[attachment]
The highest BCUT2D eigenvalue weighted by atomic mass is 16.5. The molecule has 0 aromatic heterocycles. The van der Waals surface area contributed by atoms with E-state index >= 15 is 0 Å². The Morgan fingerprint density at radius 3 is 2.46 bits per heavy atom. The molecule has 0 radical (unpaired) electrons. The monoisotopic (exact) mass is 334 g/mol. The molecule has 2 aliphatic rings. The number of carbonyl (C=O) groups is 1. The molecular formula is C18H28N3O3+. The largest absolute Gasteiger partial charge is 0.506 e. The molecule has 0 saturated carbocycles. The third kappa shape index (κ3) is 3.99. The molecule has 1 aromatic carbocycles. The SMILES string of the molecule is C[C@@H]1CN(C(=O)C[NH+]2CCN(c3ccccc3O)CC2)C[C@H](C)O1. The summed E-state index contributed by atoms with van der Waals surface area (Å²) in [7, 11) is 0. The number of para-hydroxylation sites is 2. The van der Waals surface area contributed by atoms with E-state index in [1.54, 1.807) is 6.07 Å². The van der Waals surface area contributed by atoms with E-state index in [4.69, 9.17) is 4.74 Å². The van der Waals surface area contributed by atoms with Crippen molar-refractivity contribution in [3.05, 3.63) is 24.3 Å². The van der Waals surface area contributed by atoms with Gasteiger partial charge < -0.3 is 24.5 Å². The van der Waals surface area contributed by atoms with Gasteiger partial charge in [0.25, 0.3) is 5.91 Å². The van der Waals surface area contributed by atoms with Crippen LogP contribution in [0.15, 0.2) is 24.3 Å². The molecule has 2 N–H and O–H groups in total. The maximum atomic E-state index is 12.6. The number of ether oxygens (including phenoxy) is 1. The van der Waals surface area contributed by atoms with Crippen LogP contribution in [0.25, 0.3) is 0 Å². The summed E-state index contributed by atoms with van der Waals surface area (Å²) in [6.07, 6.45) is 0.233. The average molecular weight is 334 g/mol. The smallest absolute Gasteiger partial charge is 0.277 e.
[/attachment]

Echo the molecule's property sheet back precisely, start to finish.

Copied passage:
The highest BCUT2D eigenvalue weighted by atomic mass is 16.5. The molecule has 0 aromatic heterocycles. The van der Waals surface area contributed by atoms with E-state index >= 15 is 0 Å². The Morgan fingerprint density at radius 3 is 2.46 bits per heavy atom. The molecule has 0 radical (unpaired) electrons. The monoisotopic (exact) mass is 334 g/mol. The molecule has 2 aliphatic rings. The number of carbonyl (C=O) groups is 1. The molecular formula is C18H28N3O3+. The largest absolute Gasteiger partial charge is 0.506 e. The molecule has 0 saturated carbocycles. The third kappa shape index (κ3) is 3.99. The molecule has 1 aromatic carbocycles. The SMILES string of the molecule is C[C@@H]1CN(C(=O)C[NH+]2CCN(c3ccccc3O)CC2)C[C@H](C)O1. The summed E-state index contributed by atoms with van der Waals surface area (Å²) in [7, 11) is 0. The number of para-hydroxylation sites is 2. The van der Waals surface area contributed by atoms with E-state index in [1.54, 1.807) is 6.07 Å². The van der Waals surface area contributed by atoms with E-state index in [4.69, 9.17) is 4.74 Å². The van der Waals surface area contributed by atoms with Crippen molar-refractivity contribution in [3.05, 3.63) is 24.3 Å². The van der Waals surface area contributed by atoms with Gasteiger partial charge < -0.3 is 24.5 Å². The van der Waals surface area contributed by atoms with Gasteiger partial charge in [0.25, 0.3) is 5.91 Å². The van der Waals surface area contributed by atoms with Crippen LogP contribution in [0.15, 0.2) is 24.3 Å². The molecule has 2 N–H and O–H groups in total. The maximum atomic E-state index is 12.6. The number of ether oxygens (including phenoxy) is 1. The van der Waals surface area contributed by atoms with Crippen LogP contribution in [0.25, 0.3) is 0 Å². The summed E-state index contributed by atoms with van der Waals surface area (Å²) in [6.07, 6.45) is 0.233. The average molecular weight is 334 g/mol. The smallest absolute Gasteiger partial charge is 0.277 e.